A Nature-Themed Boulder Philharmonic Concert Featuring Composer Charles Denler

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Photo: John Fielder Boulder Philharmonic landscape
John Fielder's photographs served as a backdrop for the Boulder Philharmonic when it performed Charles Denler's "Portraits in Season."

The Boulder Philharmonic’s concert this Saturday features an unusual collaboration between Colorado landscape photographer John Fielder and Colorado composer Charles Denler.

The orchestra will give the first live performance of Denler’s “Portraits in Season” with Fielder’s imagery projected as a backdrop at Macky Auditorium in Boulder on Saturday night. Michael Butterman, the orchestra's music director, calls the presentation a kind of choreography.

Photo: Charles Denler composer horizontal
Composer Charles Denler

The philharmonic is also hosting a pair of pre-concert hikes designed to let listeners reflect on how music can represent the natural world. The walks have helped hikers who aren’t necessarily classical music fans connect with orchestral music, Butterman said.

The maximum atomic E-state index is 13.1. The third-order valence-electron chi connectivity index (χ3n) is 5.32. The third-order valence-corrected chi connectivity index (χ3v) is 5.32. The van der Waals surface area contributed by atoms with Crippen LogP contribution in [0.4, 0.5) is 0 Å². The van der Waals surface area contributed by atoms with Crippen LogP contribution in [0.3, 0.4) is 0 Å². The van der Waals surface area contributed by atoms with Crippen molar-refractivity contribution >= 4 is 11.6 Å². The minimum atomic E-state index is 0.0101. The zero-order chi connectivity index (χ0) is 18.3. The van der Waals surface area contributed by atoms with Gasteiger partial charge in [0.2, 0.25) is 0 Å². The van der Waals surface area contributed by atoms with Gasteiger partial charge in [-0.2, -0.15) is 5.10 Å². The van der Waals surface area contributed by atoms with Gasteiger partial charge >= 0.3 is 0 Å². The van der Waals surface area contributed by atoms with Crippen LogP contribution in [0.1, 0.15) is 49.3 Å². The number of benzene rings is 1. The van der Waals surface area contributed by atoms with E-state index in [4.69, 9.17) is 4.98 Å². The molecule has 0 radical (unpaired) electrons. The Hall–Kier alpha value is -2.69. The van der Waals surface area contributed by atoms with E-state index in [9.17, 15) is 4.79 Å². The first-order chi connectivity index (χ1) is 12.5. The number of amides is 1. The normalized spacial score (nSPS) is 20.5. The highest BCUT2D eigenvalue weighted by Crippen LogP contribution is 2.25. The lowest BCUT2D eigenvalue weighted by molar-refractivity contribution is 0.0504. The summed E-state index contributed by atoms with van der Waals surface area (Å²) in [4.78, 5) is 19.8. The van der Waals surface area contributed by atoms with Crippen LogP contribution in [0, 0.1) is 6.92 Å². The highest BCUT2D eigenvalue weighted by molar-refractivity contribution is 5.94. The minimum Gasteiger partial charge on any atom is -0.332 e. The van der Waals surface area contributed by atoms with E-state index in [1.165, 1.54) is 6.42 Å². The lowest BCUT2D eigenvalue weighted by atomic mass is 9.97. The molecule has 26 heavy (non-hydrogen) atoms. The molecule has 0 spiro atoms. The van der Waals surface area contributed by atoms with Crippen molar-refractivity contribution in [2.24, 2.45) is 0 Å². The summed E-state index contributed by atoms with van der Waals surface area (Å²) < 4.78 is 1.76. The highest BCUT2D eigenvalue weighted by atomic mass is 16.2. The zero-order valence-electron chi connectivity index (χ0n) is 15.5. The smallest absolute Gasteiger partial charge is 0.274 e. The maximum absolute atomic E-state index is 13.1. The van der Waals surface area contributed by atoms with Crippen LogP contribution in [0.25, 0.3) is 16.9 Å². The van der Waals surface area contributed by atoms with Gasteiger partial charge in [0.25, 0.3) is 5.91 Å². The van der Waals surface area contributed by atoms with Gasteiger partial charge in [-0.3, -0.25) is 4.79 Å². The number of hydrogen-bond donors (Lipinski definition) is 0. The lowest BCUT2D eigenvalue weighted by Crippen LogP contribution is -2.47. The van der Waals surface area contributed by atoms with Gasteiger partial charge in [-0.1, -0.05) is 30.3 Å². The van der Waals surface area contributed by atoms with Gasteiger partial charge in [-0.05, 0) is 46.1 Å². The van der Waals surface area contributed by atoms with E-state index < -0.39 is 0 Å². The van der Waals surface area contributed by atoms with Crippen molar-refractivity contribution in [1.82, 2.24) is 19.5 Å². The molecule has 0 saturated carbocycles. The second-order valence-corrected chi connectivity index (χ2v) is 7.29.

This and other nature-themed concerts by the Boulder Philharmonic helped the orchestra win a slot at the Shift Festival at the Kennedy Center in Washington, D.C. The orchestra will perform there in 2017.

Butterman and Denler spoke with CPR Classical about organizing the concert, presenting music alongside nature photography and how Henry David Thoreau’s writings inspired “Portraits in Season.” Click the audio above to listen.

Interview highlights:

Denler on how Henry David Thoreau inspired the new piece

Photo: Michael Butterman of Boulder Philharmonic
Michael Butterman, music director of the Boulder Philharmonic

Butterman on how the nature hikes connect with listeners

“We’ve had a number of our subscribers who were not particularly associated with hiking go and take some of these (hikes) and have their worlds expanded. At the same time we’ve had people who have not particularly been Boulder Phil subscribers, who are more outdoors folks and enjoy hiking, take these and all of a sudden and say, ‘I really should go hear this concert.’”